Upperco couple's wish granted at horse sale

November 18, 1992|By Ross Peddicord | Ross Peddicord,Staff Writer

Joanne Hayden taught her fourth-grade class at Timber Grove Elementary School in Reisterstown as usual on Monday.

But when her husband, David, called her from Lexington, Ky., at 1 p.m., she became speechless.

In the world's toughest marketplace among the glitziest purveyors of pedigreed horseflesh, the Haydens had just pulled off a coup reminiscent of the mid-1980s boom times.

The Maryland couple had just sold a 6-month-old filly, which they had foaled and raised on their 80-acre farm in Upperco, in northern Baltimore County, for $330,000.

"We have reserve prices, realistic prices and wish prices that we put on our horses when we sell them," Joanne Hayden said. "This was definitely a 'wish price.' "

It is the largest amount that has been paid for a weanling filly so far at the Keeneland (Ky.) Fall Sale, the nation's leading auction of thoroughbred breeding stock.

The filly, a daughter of European champion Dayjur out of Safely Home, is a half sister to Eclipse champion and $2 million earner Safely Kept, the homebred daughter of Horatius that the Haydens raced and sold as a 2-year-old for $300,000.

The whole Safely Home episode is one of the great success stories in Maryland's thoroughbred industry.

About a dozen years ago, David Hayden, who operates a local advertising agency, claimed the hard-knocking racehorse for $11,500 at Bowie Race Course.

She broke down. Though she had unfashionable bloodlines, the couple decided to breed her.

Since then, and including the sale of the Dayjur filly on Monday, offspring of the 19-year-old mare, now barren, has turned over more than $1 million in income for the couple.

The Dayjur mating would be "a match made in heaven," David Hayden predicted right after the 1990 Breeders' Cup Sprint at Belmont Park. In the race Safely Kept pulled off a momentous upset when she beat Dayjur by a neck after the European sprint champion jumped a shadow approaching the finish line.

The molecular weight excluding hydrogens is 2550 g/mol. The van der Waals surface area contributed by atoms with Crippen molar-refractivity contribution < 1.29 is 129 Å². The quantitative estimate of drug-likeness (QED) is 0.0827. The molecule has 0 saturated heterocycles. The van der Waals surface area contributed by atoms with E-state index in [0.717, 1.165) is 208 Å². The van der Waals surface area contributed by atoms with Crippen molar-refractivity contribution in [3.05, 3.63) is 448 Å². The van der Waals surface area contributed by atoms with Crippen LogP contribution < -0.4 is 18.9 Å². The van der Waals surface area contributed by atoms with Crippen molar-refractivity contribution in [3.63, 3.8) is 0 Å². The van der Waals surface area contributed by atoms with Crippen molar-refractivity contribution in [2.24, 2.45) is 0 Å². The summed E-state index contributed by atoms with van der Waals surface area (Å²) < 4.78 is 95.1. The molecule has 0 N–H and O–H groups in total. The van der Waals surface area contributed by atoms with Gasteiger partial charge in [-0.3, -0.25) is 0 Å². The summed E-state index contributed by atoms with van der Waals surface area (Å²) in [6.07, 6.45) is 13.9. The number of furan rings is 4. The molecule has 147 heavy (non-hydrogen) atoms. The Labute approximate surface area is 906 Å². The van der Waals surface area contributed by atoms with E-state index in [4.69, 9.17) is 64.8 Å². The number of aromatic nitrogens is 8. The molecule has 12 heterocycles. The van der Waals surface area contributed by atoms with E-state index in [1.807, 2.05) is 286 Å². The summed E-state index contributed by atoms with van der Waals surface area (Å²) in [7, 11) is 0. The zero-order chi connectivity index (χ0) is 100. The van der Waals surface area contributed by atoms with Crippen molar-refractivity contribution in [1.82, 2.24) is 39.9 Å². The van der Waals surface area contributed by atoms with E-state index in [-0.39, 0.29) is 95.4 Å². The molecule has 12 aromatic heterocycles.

David Hayden decided then and there to breed Safely Kept's dam to Dayjur. It turned out to be prophetic.

In addition to the Dayjur filly, the Haydens sold their two other Maryland-bred foals, colts by Forty Niner and Devil's Bag, at the Keeneland auction. The Forty Niner brought $100,000, the Devil's Bag, $52,000.

The three horses, all less than a year old, brought a total of $482,000.

"The net investment for the original purchase of the mares was $26,500," David Hayden said. He also spent $130,000 for stud fees to breed them to some of the best Kentucky bloodlines.

Dr. William O. Reed and his wife, who maintain Mare Haven Farm in Lexington, purchased the Dayjur and Forty Niner offspring.

California bloodstock agent Rollin Baugh purchased the Devil's Bag colt.

David Hayden said he was so excited that on his drive home from Kentucky, he took the wrong turn in Morgantown, W. Va., and ended up going 50 miles out of his way.

Joanne Hayden, who had stayed home for parent-teacher conferences as well as taking care of the rest of the couple's horses, said she could hardly do her lesson plans Monday night.

Yesterday, she did what any dedicated teacher who had just experienced good fortune would do.

She treated her whole class to lunch at McDonald's.

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